Rosa Carmina

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Rosa Carmina
Rosa Carmina in 1951
Born Rosa Carmina Riverón Jiménez
(1929-11-19)November 19, 1929
La Habana, Cuba
Nationality Mexican
Occupation Actress, dancer and singer
Years active 1946–1992
Spouse(s) Francisco Morales Llanes
Juan Orol (1949-1954)
Ramón de Florez

Rosa Carmina Riverón Jiménez (born November 19, 1929 in Havana, Cuba) is a Mexican film actress, dancer and singer of Cuban origin. Regarded as one of the leading figures of the Rumberas film of the Golden Age of Mexican cinema. She is also known as the Queen of the Gangsters, degree awarded for her participation in numerous films of this genre directed by the filmmaker Juan Orol.

Early life[edit]

Rosa Carmina Riverón Jimenez was born in Havana, Cuba, on November 19, 1929. Daughter of Juán Bruno Riverón and Encarnacion Jimenez. From an early age, she showed interest in dancing, and studied at the School of Dance in Cuba. In 1946 the famous Spanish producer, director and film actor Juan Orol, divorces of the Cuban rumbera María Antonieta Pons, ending the film collaboration that existed between them in the Mexican Cinema. Orol travels to Cuba in search of the new star of his films. The launches competition in Havana they attended about five hundred girls (among the contestants were also the rumberas Ninón Sevilla and Mary Esquivel). Not finding an actress who gave him the profile to play the character of a Japanese spy in the film Una mujer de Oriente, he decided to return to Mexico. However, Orol unexpectedly receives a call from Enrique Brion, his agent in Cuba. Brion had come by invitation to the graduation celebration bachelor of Juanita Riverón, the Rosa's sister, where he hears and sees Rosa Carmina sing. Brion told him his discovery to Orol. Upon meeting Rosa the next day, Orol claimed to have felt a great emotion, and thought to himself: This is la mujer de Oriente.[1] Orol falls for Rosa and offered her a contract to star in three films in Mexico. Rosa thought initially reject his offer, because she was betrothed to the military Francisco Morales Llanes. However, Orol convinced, and Rosa decided to travel with him to Mexico accompanied by her family. Juan Orol taught Rosa her best dance moves. Later, he sent for choreographers from around the world. Rosa also took acting classes at the studio of Seki Sano.



Rosa Carmina began her artistic career in the Mexican Cinema starring in the film Una mujer de Oriente (1946), directed by Juan Orol. Rosa had signed a contract to film two more films with Orol. Her second project was Tania, la bella salvaje (1947). Her third film made with Orol was El reino de los gángsters (1947). Both this film, as his sequel Gangsters contra charros (1948), today are considered cult films in the called Gangsters films of the Mexican Cinema, and have an important place in several film libraries around the world.[2] Despite being virtually a exclusive star of the Orol films, he gives her the chance to shoot with other directors. Her first film without the baton of Orol was the La bandida (1948). To close the 1940s, Rosa filmed two more films with Orol: Amor salvaje (1949) and Cabaret Shanghai (1950). The success of Rosa Carmina the in cinema increases her versatility, soon after proved to be a complete star, because she not only demonstrated her talent for dancing, but also for singing and acting.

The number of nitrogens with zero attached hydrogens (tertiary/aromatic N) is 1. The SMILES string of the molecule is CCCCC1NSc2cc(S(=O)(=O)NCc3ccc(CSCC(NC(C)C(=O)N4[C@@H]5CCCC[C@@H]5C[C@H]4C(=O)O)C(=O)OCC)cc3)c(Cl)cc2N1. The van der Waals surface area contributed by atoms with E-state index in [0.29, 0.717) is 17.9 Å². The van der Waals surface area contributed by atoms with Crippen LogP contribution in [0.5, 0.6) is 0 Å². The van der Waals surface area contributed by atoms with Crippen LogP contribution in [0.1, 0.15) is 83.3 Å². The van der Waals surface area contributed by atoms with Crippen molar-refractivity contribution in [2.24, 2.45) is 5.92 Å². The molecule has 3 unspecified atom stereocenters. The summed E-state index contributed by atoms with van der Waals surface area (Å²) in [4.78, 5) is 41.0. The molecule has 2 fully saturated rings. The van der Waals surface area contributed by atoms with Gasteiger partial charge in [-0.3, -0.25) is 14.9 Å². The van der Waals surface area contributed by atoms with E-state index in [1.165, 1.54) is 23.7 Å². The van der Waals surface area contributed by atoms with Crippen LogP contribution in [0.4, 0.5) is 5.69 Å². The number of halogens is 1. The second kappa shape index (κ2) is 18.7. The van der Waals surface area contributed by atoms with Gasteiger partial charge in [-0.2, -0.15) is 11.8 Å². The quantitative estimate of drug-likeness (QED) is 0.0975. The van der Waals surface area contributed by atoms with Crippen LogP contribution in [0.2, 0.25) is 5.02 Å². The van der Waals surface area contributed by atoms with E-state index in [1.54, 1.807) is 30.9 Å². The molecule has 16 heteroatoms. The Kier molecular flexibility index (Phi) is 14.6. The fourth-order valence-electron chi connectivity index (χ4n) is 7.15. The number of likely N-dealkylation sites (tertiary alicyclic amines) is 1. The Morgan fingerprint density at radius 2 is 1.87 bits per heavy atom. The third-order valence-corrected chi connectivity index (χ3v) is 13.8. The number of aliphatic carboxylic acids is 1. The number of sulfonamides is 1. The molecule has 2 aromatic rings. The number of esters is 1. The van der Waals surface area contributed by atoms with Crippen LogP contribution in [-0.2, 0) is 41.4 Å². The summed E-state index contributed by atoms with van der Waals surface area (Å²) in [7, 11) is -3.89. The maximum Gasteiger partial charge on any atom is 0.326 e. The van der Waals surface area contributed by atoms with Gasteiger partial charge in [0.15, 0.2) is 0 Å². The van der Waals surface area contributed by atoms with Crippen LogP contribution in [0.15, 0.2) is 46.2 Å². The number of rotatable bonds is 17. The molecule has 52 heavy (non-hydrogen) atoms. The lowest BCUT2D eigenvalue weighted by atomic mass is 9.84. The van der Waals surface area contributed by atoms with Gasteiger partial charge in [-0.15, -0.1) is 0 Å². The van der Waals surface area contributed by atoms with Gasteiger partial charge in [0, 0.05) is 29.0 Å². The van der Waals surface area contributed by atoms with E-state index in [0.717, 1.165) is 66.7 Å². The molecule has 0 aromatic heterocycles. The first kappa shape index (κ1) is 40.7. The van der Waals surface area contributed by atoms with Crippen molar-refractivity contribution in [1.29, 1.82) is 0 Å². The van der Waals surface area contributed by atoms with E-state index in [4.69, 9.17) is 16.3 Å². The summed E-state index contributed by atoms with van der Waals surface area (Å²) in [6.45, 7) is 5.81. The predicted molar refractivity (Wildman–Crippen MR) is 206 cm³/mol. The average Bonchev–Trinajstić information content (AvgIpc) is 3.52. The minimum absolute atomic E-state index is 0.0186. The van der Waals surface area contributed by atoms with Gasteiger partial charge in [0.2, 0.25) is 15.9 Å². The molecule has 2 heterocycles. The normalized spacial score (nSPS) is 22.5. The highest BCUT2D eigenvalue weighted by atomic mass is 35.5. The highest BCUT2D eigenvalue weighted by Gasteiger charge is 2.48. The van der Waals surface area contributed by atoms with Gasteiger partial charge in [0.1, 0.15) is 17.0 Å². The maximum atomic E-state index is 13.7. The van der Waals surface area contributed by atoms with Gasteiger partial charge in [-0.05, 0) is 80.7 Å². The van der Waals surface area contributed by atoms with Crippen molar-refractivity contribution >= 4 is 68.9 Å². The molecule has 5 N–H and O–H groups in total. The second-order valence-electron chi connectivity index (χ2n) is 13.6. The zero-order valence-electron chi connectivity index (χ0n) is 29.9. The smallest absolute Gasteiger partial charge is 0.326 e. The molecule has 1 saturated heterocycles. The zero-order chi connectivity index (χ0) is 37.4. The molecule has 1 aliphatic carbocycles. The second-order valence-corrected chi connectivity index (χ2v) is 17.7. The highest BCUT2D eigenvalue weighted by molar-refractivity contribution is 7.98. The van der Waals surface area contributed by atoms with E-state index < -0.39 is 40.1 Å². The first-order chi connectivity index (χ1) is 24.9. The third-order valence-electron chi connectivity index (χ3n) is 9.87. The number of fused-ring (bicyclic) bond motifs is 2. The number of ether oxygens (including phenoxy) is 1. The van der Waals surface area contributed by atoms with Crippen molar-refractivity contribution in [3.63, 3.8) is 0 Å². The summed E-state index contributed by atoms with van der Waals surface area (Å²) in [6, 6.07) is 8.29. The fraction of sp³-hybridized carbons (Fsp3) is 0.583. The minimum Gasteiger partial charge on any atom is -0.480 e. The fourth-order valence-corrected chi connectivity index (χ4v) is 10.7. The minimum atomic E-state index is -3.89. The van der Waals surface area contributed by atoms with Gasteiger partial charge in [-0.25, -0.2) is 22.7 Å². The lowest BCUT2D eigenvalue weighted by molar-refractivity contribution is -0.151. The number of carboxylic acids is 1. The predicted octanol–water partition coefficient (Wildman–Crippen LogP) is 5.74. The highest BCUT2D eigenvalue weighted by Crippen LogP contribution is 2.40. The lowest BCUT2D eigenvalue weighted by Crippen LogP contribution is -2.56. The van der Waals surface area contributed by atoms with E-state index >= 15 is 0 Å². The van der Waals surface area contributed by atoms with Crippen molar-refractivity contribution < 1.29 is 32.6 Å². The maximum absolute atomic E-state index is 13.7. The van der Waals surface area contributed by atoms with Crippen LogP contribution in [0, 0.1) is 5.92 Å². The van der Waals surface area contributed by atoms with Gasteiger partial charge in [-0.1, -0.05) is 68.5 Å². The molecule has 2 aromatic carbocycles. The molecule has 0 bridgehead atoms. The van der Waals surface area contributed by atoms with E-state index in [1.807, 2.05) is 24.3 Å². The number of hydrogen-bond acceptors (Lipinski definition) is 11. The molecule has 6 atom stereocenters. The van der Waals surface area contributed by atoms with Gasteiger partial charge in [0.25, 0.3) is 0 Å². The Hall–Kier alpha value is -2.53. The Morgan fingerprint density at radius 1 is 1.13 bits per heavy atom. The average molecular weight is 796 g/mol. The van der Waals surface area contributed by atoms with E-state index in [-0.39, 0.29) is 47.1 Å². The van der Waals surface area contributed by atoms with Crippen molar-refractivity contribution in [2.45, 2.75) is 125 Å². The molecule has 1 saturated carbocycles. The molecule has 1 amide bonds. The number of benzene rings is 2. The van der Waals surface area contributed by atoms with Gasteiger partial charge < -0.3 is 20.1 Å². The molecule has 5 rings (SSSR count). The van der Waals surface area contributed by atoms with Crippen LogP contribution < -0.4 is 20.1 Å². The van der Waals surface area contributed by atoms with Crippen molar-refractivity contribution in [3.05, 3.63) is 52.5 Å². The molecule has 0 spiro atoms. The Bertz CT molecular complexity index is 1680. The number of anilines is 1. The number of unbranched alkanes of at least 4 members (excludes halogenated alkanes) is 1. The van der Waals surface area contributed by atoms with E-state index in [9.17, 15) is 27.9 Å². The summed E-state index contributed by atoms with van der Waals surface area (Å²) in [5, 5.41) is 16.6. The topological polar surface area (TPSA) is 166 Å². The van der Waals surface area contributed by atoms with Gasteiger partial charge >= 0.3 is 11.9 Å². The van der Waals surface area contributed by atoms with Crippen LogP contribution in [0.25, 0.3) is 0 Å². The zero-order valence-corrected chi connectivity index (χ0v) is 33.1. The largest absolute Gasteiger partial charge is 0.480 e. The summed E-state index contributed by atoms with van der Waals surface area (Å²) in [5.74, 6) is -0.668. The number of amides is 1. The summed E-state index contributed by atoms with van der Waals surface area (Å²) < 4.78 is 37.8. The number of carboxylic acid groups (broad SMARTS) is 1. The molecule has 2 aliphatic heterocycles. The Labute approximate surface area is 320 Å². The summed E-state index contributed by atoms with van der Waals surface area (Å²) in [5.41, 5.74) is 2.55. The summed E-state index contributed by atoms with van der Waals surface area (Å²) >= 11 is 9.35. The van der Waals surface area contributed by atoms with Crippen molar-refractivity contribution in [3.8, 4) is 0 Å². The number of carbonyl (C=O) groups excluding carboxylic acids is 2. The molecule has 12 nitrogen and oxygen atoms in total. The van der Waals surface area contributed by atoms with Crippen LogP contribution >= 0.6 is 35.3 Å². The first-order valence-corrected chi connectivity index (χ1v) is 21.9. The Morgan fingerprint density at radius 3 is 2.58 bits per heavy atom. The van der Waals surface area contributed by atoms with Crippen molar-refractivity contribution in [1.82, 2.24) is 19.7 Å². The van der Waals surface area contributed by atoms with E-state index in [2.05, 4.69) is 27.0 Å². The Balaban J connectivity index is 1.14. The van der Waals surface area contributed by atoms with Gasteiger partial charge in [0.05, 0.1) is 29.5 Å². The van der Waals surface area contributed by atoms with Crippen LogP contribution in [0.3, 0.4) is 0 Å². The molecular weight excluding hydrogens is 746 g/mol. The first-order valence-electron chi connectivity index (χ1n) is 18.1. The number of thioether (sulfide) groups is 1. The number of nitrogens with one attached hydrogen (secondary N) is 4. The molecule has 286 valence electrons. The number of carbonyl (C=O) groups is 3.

In 1951, again under the baton of Orol, Rosa Carmina shooting the film trilogy Percal, consisting of three films: Hombres sin alma, El infierno de los pobres and Perdición de mujeres. This trilogy was based on an original comic book by Jose G. Cruz, and was a huge success at the box office. In 1950, Rosa shooting with the production company Producciones Rosas Priego. At this studio, Rosa Carmina have the opportunity to make dramatic films with a very different plots. Under the baton of these studies, Rosa filmed movies like Traicionera (1950), with Fernando fernández, En carne viva (1951), with Rubén Rojo, Especialista en señoras (1952), with Rafael Baledón and La segunda mujer (1954), with Antonio Aguilar, among others. Rosa Carmina was also originally considered to star in the film un extraño en la escalera, directed by the filmmaker Tulio Demicheli, next to Arturo de Córdova. However, Rosa rejected the project to join a new film project with Orol: Sandra, la mujer de fuego (1954). She was then replaced by Silvia Pinal. Sandra, la mujer de feugo was one of the most important and memorable films of her career. In total, since Una mujer de Oriente (1946), even Secretaria peligrosa (1955), the legendary Orol directs her in sixteen films.

In the mid 1950s, is notable the decline of the Rumberas film. Like other exponents of the genre, Rosa Carmina takes fewer productions of this genre. Her last great success within the genre was the Spanish-Mexican co-production Quiéreme con música (1956), directed by Ignacio Iquino, allowing him to devote herself with great success in the Spanish market, being one of the few Mexican stars to achieves located with first loans in this country. From there, Rosa Carmina perform musical numbers only sporadically in her films.

In 1956, Rosa Carmina received an offer to make a film in France with actress Viviane Romance, but because the movie would perform lesbian scenes, Juan Orol recommended her rejecting the project.[3]

Since the late 1950s and during the 1960s, Rosa Carmina ventures into other film genres. In this sense, the film career of Rosa Carmina stands out for her versatility to move in different genres keeping the same success with the public, probably as few actresses they succeeded in the Mexican Cinema. She was part of the saga of the called Luchador films for her involvement in films like La última lucha (1959) and La sombra blanca (1964). She also ventured into the Fantasy and Horror film in films like El misterio de la cobra (1959), Rostro infernal (1963) and La huella macabra (1963). In 1974, Rosa Carmina meets for the last time with Juan Orol in the film México de noche, where made his last appearance Sandra and the serie of characters created by Orol to his classic films. In 1975, the presence of Rosa in the film Bellas de noche, also serves to introduce the Cine de Ficheras that flourished between the 1970s and 1980s in the Mexican Cinema.